Twisted 

Italian thriller The Double Hour will keep you guessing.

film1.jpg

The stylish, twisty Italian thriller The Double Hour opens with a bang: While Turin hotel chambermaid Sonia (Kseniya Rappoport) is cleaning the lavatory of an upper-story room, the guest staying there — a seemingly cheerful young woman — steps out of the window and plummets to her death on the concrete below.

Seemingly rattled by this event and harboring some unspoken emotional bruises from back home in Slovenia, the immigrant Sonia sparks with a mysterious local named Guido (Filippo Timi) at the end of a night of otherwise fruitless speed dating. And a desperate, vigorous one-night stand blooms, surprisingly, into what seems to be a sweet adult romance — two lost, lonely souls finding each other.

Guido, it turns out, is a widower and retired cop turned security guard. Guido brings Sonia to the lavish estate he guards, turning off the alarm system for a brief, romantic walk in the woods, where he confesses, "I wasn't ready for you." And then, in an instant, everything changes.

In short order, this budding romance is complicated by violent intervention, a suspicious cop, a potential ghost, a second suicide, suggestions of mental breakdown, a recurring Cure song ("In Between Days"), a disconcerting photograph, and other complications that spur the viewer to wonder what's real and what's not.

If that all seems vague, that's intentional. This is definitely a film where too much plot synopsis will ruin the effect.

The film's increasing mystery and discomfort carries echoes of late Alfred Hitchcock (especially Vertigo) and early Roman Polanski (Repulsion), with a late-breaking bit of Brian DePalma (Blow Out) thrown in. Rappoport, a Russian actress who won Best Actress at the 2009 Venice Film Festival for her performance here, is capable of taking the film anywhere it wants to go. In a sophisticated, maturely erotic performance, Rappoport carries every twist and mood shift with her expressive face. Her Sonia emerges as a classic-style noir heroine.

But The Double Hour's wild, quick plot twists — including a well-conceived and sense-making doozy midway through — are more akin to modern thrillers, and that's where the film lands. Though the adult romance at the center of the film is played for real stakes, the ultimate focus is on plot rather than the more ecstatic psychological, emotional, or aesthetic aims of the classic films and filmmakers being evoked.

Ultimately, this satisfying, sexy thriller isn't quite bold enough, with first-time feature filmmaker Giuseppe Capotondi, a veteran of fashion photography and music video, providing direction that is softer and soapier than the material needs.

The Double Hour

Opening Friday, June 3rd

Ridgeway Four

Keep the Flyer Free!

Always independent, always free (never a paywall),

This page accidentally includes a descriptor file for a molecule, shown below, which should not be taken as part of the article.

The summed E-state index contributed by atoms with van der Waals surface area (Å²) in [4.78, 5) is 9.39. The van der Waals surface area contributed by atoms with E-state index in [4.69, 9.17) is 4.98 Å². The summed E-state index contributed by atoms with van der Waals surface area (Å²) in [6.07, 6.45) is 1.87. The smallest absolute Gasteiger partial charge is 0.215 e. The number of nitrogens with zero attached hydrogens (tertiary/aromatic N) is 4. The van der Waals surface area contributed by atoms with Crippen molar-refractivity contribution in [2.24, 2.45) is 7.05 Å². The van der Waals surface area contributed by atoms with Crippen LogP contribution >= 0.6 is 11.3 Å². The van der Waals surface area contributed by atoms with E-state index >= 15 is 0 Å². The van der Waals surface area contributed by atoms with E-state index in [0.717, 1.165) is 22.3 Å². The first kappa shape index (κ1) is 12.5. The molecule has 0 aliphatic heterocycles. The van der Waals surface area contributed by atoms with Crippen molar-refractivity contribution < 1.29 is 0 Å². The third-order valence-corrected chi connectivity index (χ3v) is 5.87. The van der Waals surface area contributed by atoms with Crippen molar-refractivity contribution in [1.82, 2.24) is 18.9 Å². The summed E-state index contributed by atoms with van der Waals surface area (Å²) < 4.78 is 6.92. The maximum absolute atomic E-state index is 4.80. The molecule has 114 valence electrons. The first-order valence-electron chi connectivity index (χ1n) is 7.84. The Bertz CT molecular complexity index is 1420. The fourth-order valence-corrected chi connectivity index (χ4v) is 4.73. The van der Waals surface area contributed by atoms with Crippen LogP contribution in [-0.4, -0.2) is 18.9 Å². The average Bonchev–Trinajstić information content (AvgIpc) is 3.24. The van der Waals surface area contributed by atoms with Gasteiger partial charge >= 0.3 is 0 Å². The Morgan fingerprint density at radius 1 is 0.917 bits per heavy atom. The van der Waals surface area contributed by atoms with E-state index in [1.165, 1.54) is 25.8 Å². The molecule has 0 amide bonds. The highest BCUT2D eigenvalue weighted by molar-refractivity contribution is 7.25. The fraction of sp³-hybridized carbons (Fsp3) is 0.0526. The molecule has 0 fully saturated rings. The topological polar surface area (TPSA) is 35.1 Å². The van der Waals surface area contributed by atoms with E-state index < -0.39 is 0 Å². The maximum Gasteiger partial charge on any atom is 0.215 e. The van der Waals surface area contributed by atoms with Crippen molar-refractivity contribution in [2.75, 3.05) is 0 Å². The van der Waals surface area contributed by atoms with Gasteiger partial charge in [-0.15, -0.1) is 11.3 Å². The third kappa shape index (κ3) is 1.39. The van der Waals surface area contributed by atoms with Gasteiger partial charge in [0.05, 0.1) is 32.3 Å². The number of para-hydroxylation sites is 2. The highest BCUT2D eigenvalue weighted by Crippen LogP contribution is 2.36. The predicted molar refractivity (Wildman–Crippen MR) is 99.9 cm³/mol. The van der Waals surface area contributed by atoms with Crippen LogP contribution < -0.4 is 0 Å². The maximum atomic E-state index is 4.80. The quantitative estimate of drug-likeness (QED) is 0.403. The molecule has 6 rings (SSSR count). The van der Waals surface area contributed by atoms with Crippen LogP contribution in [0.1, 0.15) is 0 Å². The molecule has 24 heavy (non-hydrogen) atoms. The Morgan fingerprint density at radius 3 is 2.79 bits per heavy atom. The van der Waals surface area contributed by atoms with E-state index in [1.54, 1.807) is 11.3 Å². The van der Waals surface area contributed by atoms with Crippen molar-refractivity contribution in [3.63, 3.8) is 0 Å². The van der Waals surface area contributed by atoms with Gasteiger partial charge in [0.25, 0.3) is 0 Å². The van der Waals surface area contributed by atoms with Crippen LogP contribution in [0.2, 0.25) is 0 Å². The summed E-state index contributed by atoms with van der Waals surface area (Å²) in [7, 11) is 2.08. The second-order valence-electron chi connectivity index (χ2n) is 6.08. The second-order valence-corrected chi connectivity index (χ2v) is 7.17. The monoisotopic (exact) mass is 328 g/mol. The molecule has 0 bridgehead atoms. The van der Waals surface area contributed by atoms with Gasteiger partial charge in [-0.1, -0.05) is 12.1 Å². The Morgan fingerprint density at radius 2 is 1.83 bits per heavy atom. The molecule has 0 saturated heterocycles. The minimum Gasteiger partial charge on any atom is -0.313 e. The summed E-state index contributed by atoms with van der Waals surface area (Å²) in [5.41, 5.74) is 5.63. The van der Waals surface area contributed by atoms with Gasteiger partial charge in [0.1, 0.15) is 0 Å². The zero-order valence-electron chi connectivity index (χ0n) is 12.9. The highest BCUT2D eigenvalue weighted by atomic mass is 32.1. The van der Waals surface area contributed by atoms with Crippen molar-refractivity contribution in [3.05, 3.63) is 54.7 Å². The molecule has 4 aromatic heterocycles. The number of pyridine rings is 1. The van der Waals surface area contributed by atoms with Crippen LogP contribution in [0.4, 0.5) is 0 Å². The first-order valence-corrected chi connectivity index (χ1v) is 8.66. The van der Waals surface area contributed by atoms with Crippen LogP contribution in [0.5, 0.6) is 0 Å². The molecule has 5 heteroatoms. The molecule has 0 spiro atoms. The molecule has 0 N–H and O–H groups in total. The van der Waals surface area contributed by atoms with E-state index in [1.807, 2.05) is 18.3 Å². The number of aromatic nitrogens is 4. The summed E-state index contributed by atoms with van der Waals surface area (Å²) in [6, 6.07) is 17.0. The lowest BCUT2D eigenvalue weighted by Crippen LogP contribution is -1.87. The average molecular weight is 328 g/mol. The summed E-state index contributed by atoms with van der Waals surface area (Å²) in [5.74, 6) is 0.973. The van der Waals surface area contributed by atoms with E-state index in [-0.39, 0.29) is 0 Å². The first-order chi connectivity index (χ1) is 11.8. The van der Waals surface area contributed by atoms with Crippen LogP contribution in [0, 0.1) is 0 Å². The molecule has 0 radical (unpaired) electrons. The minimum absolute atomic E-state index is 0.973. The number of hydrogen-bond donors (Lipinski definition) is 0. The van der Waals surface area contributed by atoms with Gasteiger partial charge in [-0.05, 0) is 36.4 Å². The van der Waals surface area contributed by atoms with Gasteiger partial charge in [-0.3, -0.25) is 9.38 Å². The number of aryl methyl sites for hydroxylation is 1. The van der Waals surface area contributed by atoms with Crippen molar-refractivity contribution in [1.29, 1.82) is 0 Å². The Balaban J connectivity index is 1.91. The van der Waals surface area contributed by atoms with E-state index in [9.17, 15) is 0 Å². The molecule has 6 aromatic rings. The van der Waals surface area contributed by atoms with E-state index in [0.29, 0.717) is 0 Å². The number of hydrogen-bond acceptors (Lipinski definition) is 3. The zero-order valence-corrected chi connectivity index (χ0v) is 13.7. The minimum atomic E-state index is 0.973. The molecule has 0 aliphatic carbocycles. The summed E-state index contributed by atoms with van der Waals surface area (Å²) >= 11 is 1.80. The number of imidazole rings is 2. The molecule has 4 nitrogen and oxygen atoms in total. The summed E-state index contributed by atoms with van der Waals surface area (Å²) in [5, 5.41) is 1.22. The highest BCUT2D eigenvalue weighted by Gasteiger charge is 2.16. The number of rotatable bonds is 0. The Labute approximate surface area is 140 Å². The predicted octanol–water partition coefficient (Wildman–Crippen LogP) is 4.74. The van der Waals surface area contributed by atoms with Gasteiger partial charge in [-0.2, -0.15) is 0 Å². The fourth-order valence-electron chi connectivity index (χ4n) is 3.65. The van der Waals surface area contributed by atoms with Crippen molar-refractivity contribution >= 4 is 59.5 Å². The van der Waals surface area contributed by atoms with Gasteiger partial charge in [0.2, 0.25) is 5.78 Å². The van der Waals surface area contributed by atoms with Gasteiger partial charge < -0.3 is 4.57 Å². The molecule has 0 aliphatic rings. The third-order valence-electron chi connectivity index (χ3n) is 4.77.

the Memphis Flyer is your source for the best in local news and information.

Now we want to expand and enhance our work.
That's why we're asking you to join us as a Frequent Flyer member.

You'll get membership perks (find out more about those here) and help us continue to deliver the independent journalism you've come to expect.


Favorite

Tags:

The Double Hour (La doppia ora)
Rated NR · 105 min. · 2011
Official Site: www.samuelgoldwynfilms.com
Director: Giuseppe Capotondi
Writer: Alessandro Fabbri and Ludovica Rampoldi
Producer: Francesca Cima and Nicola Giuliano
Cast: Filippo Timi, Ksenia Rappaport, Gaetano Bruno, Federica Cassini, Giorgio Colangeli, Michele Di Mauro, Lorenzo Gioielli, Giampiero Judica, Roberto Accornero and Barbara Braconi

Now Playing

The Double Hour (La doppia ora) is not showing in any theaters in the area.

Comments

Subscribe to this thread:

Add a comment

ADVERTISEMENT
ADVERTISEMENT
    • Five Feet Apart

      The Romance Isn’t The Only Thing That’s Doomed

Blogs

Tiger Blue

NIT: Creighton 79, Tigers 67

News Blog

U of M Announces New Tuition Structure

We Saw You

A Great Day for the Irish - and Beale Street. And more!

Intermission Impossible

Farce Meets Horror in a Top Notch Radiant Vermin

News Blog

State: Keto, Paleo Diets Boon to Tennessee Farmers

News Blog

Memphis Ranked on Dog Parks

Politics Beat Blog

If It's a Thursday Night in March, There Must Be Candidate Events

Hungry Memphis

Barbarossa Brothers Opening Downtown

Film/TV/Etc. Blog

Us

ADVERTISEMENT

More by Chris Herrington

  • Last Words

    In "Enough Said," James Gandolfini makes his last lead film role his best.
    • Sep 26, 2013
  • Hayes Carll at the Hi-Tone

    • Sep 19, 2013
  • Masters of Sound

    New albums from two of Memphis’ most distinctive stylists.
    • Sep 19, 2013
  • More »

Readers also liked…

  • Death Grip

    Memphis filmmaker Sam Bahre talks about his 11-year struggle to create I Filmed Your Death.
    • Apr 19, 2018
  • Fifty Shades Freed

    Feature length commercial for luxury goods or chilling glimpse into the post-human future?
    • Feb 16, 2018
  • Logan Lucky

    Steven Soderbergh Roars Out Of Retirement With A Star Studded Heist Film
    • Aug 24, 2017
ADVERTISEMENT
© 1996-2019

Contemporary Media
460 Tennessee Street, 2nd Floor | Memphis, TN 38103
Visit our other sites: Memphis Magazine | Memphis Parent | Inside Memphis Business
Powered by Foundation